If you liked Tim Geithner as Treasury Secretary, then you're going to absolutely love Jamie Dimon in the role, according to Warren Buffett.
Last night America's beloved grandpa investor -- and lover of chocolates, Coca-Cola and equitable taxation -- told Charlie Rose in a PBS interview that he thought the JPMorgan Chase CEO would make a great Treasury Secretary, particularly in a crisis.
“If we did run into problems in markets, I think he would actually be the best person you could have in the job,” Buffett said, according to Bloomberg. “World leaders would have confidence in him.”
This echoed comments yesterday by less-famous bond-fund manager Bonnie Baha, of Doubleline Capital, who said she admired Dimon's panache in handling JPMorgan Chase's London Whale debacle and his "ability to communicate ideas," qualities that would make him perfect to run Treasury. Never mind that the London Whale debacle happened on Dimon's watch, leading to questions about whether he should even continue to run his own bank, much less the entire Treasury Department. "We all have issues that happen on our watch that are regrettable," Baha said.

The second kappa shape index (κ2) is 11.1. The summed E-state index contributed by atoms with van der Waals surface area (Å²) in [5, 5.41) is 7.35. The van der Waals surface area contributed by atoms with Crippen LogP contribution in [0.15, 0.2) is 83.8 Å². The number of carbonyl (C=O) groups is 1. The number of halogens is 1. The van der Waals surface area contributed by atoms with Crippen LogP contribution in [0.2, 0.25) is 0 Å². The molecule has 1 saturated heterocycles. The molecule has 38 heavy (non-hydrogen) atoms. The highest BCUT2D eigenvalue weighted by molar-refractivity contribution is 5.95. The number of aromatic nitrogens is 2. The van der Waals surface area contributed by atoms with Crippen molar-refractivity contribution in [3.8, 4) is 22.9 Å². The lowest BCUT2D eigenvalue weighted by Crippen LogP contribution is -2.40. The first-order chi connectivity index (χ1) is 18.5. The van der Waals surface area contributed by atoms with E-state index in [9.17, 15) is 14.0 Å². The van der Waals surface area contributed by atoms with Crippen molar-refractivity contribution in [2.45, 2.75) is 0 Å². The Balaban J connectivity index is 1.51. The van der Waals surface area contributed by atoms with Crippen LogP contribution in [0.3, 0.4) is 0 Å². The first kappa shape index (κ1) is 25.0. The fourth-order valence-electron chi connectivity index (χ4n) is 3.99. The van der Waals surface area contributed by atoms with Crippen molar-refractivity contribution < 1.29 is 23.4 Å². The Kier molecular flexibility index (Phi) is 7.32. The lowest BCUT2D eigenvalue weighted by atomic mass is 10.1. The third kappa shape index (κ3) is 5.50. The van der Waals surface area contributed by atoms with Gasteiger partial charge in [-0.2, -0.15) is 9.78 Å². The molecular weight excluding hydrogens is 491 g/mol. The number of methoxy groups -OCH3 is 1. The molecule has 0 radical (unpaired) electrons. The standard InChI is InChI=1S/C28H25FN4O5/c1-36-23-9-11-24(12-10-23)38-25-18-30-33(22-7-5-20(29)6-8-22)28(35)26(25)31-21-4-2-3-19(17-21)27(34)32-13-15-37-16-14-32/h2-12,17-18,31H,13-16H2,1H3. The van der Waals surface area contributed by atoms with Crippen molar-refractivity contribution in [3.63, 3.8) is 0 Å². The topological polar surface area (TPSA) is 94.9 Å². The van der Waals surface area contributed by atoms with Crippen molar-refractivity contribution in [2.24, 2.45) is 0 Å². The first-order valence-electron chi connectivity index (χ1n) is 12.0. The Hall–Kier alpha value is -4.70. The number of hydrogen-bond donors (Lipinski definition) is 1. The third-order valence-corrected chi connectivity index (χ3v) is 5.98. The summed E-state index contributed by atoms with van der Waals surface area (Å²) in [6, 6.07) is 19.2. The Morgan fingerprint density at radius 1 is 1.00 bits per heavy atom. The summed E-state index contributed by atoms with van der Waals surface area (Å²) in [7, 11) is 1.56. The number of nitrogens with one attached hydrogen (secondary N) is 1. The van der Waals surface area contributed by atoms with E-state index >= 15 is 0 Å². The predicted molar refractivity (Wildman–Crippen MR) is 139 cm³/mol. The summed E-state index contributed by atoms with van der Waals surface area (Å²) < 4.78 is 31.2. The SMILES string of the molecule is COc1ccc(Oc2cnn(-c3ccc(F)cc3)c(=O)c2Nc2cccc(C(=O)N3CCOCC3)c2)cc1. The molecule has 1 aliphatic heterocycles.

This is far from the first time Dimon's name has been raised as a potential Treasury chief. It has come up time and time again. But the idea gets increasingly terrible every time it is raised. When his name was first mentioned, back in 2009, when everybody was already sick to death of Tim Geithner, Dimon had not yet fully launched his tireless, years-long campaign to whine as much as humanly possible about financial regulation. He had not yet let his eye wander from his chief investment office while it racked up dangerous bets on credit derivatives. Now that he has done both of those things, you would think he had fully disqualified himself. Apparently not.
In most of the major financial scandals of just the past year, from the London Whale to Libor to energy-market manipulation, you'll find JPMorgan. Putting Dimon in charge of the Treasury Department would send a disturbing signal about President Obama's level of interest in financial reform. People only suspected Tim Geithner was captured by the banks he regulated. With Dimon, we would be 100 percent sure.
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